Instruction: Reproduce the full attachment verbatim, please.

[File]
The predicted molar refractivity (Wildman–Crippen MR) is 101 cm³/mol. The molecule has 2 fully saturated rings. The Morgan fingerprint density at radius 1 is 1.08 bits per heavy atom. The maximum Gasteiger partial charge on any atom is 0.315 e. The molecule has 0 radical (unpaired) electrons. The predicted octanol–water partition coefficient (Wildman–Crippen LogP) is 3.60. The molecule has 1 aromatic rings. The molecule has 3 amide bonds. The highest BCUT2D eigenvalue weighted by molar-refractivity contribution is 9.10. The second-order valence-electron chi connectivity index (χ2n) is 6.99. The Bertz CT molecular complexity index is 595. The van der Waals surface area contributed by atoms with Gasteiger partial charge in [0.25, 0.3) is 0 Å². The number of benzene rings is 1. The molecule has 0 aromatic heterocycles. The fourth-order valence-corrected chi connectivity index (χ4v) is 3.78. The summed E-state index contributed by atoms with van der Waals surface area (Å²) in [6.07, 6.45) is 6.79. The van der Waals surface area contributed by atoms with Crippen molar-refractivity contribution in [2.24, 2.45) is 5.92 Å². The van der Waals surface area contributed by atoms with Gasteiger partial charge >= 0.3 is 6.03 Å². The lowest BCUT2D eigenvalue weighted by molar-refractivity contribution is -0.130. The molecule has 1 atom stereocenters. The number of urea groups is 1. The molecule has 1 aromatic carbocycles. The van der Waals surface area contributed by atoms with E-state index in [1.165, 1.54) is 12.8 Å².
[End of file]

The predicted molar refractivity (Wildman–Crippen MR) is 101 cm³/mol. The molecule has 2 fully saturated rings. The Morgan fingerprint density at radius 1 is 1.08 bits per heavy atom. The maximum Gasteiger partial charge on any atom is 0.315 e. The molecule has 0 radical (unpaired) electrons. The predicted octanol–water partition coefficient (Wildman–Crippen LogP) is 3.60. The molecule has 1 aromatic rings. The molecule has 3 amide bonds. The highest BCUT2D eigenvalue weighted by molar-refractivity contribution is 9.10. The second-order valence-electron chi connectivity index (χ2n) is 6.99. The Bertz CT molecular complexity index is 595. The van der Waals surface area contributed by atoms with Gasteiger partial charge in [0.25, 0.3) is 0 Å². The number of benzene rings is 1. The molecule has 0 aromatic heterocycles. The fourth-order valence-corrected chi connectivity index (χ4v) is 3.78. The summed E-state index contributed by atoms with van der Waals surface area (Å²) in [6.07, 6.45) is 6.79. The van der Waals surface area contributed by atoms with Crippen molar-refractivity contribution in [2.24, 2.45) is 5.92 Å². The van der Waals surface area contributed by atoms with Gasteiger partial charge >= 0.3 is 6.03 Å². The lowest BCUT2D eigenvalue weighted by molar-refractivity contribution is -0.130. The molecule has 1 atom stereocenters. The number of urea groups is 1. The molecule has 1 aromatic carbocycles. The van der Waals surface area contributed by atoms with E-state index in [1.165, 1.54) is 12.8 Å².